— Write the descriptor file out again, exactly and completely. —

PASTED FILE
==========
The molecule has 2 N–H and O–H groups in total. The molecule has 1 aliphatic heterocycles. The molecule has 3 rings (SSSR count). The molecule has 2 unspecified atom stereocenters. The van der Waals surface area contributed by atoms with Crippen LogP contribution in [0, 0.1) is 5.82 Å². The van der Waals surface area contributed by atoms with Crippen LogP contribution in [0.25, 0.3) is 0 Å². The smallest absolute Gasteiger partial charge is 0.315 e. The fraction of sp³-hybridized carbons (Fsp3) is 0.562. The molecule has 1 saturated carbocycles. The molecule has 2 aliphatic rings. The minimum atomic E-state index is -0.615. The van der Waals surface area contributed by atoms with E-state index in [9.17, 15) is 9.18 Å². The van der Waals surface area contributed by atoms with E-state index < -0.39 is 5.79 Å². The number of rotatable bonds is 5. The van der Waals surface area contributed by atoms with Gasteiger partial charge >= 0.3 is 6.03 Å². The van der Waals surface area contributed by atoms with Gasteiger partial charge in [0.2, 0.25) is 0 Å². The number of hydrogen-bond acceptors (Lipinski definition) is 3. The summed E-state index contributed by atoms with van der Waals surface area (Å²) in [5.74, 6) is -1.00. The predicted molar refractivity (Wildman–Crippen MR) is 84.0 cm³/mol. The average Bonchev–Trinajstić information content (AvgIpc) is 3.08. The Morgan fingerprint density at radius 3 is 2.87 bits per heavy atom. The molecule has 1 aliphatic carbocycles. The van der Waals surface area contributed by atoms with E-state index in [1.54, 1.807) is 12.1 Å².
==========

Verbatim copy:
The molecule has 2 N–H and O–H groups in total. The molecule has 1 aliphatic heterocycles. The molecule has 3 rings (SSSR count). The molecule has 2 unspecified atom stereocenters. The van der Waals surface area contributed by atoms with Crippen LogP contribution in [0, 0.1) is 5.82 Å². The van der Waals surface area contributed by atoms with Crippen LogP contribution in [0.25, 0.3) is 0 Å². The smallest absolute Gasteiger partial charge is 0.315 e. The fraction of sp³-hybridized carbons (Fsp3) is 0.562. The molecule has 1 saturated carbocycles. The molecule has 2 aliphatic rings. The minimum atomic E-state index is -0.615. The van der Waals surface area contributed by atoms with E-state index in [9.17, 15) is 9.18 Å². The van der Waals surface area contributed by atoms with E-state index < -0.39 is 5.79 Å². The number of rotatable bonds is 5. The van der Waals surface area contributed by atoms with Gasteiger partial charge >= 0.3 is 6.03 Å². The van der Waals surface area contributed by atoms with Gasteiger partial charge in [0.2, 0.25) is 0 Å². The number of hydrogen-bond acceptors (Lipinski definition) is 3. The summed E-state index contributed by atoms with van der Waals surface area (Å²) in [5.74, 6) is -1.00. The predicted molar refractivity (Wildman–Crippen MR) is 84.0 cm³/mol. The average Bonchev–Trinajstić information content (AvgIpc) is 3.08. The Morgan fingerprint density at radius 3 is 2.87 bits per heavy atom. The molecule has 1 aliphatic carbocycles. The van der Waals surface area contributed by atoms with E-state index in [1.54, 1.807) is 12.1 Å².